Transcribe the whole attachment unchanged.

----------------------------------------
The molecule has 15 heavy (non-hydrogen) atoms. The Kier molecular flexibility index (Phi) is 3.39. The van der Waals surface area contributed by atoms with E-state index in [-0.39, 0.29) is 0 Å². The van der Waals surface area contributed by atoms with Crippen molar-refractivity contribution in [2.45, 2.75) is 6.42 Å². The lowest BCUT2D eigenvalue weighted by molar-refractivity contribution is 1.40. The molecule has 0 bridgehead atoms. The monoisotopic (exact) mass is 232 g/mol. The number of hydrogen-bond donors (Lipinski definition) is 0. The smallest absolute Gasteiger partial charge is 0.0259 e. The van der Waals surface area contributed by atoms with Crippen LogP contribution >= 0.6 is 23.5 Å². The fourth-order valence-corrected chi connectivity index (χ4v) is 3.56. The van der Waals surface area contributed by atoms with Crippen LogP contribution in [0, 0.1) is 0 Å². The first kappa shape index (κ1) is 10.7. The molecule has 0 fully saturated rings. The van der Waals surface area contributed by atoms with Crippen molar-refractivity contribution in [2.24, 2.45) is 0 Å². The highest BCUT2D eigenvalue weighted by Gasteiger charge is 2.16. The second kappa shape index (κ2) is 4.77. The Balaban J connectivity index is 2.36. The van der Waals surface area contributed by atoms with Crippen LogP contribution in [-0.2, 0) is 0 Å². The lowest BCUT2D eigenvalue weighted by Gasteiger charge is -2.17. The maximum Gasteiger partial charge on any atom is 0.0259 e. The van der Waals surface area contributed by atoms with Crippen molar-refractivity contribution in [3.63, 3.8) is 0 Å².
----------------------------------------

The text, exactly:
The molecule has 15 heavy (non-hydrogen) atoms. The Kier molecular flexibility index (Phi) is 3.39. The van der Waals surface area contributed by atoms with E-state index in [-0.39, 0.29) is 0 Å². The van der Waals surface area contributed by atoms with Crippen molar-refractivity contribution in [2.45, 2.75) is 6.42 Å². The lowest BCUT2D eigenvalue weighted by molar-refractivity contribution is 1.40. The molecule has 0 bridgehead atoms. The monoisotopic (exact) mass is 232 g/mol. The number of hydrogen-bond donors (Lipinski definition) is 0. The smallest absolute Gasteiger partial charge is 0.0259 e. The van der Waals surface area contributed by atoms with Crippen LogP contribution >= 0.6 is 23.5 Å². The fourth-order valence-corrected chi connectivity index (χ4v) is 3.56. The van der Waals surface area contributed by atoms with Crippen LogP contribution in [0, 0.1) is 0 Å². The first kappa shape index (κ1) is 10.7. The molecule has 0 fully saturated rings. The van der Waals surface area contributed by atoms with Crippen molar-refractivity contribution in [2.24, 2.45) is 0 Å². The highest BCUT2D eigenvalue weighted by Gasteiger charge is 2.16. The second kappa shape index (κ2) is 4.77. The Balaban J connectivity index is 2.36. The van der Waals surface area contributed by atoms with Crippen LogP contribution in [-0.2, 0) is 0 Å². The lowest BCUT2D eigenvalue weighted by Gasteiger charge is -2.17. The maximum Gasteiger partial charge on any atom is 0.0259 e. The van der Waals surface area contributed by atoms with Crippen molar-refractivity contribution in [3.63, 3.8) is 0 Å².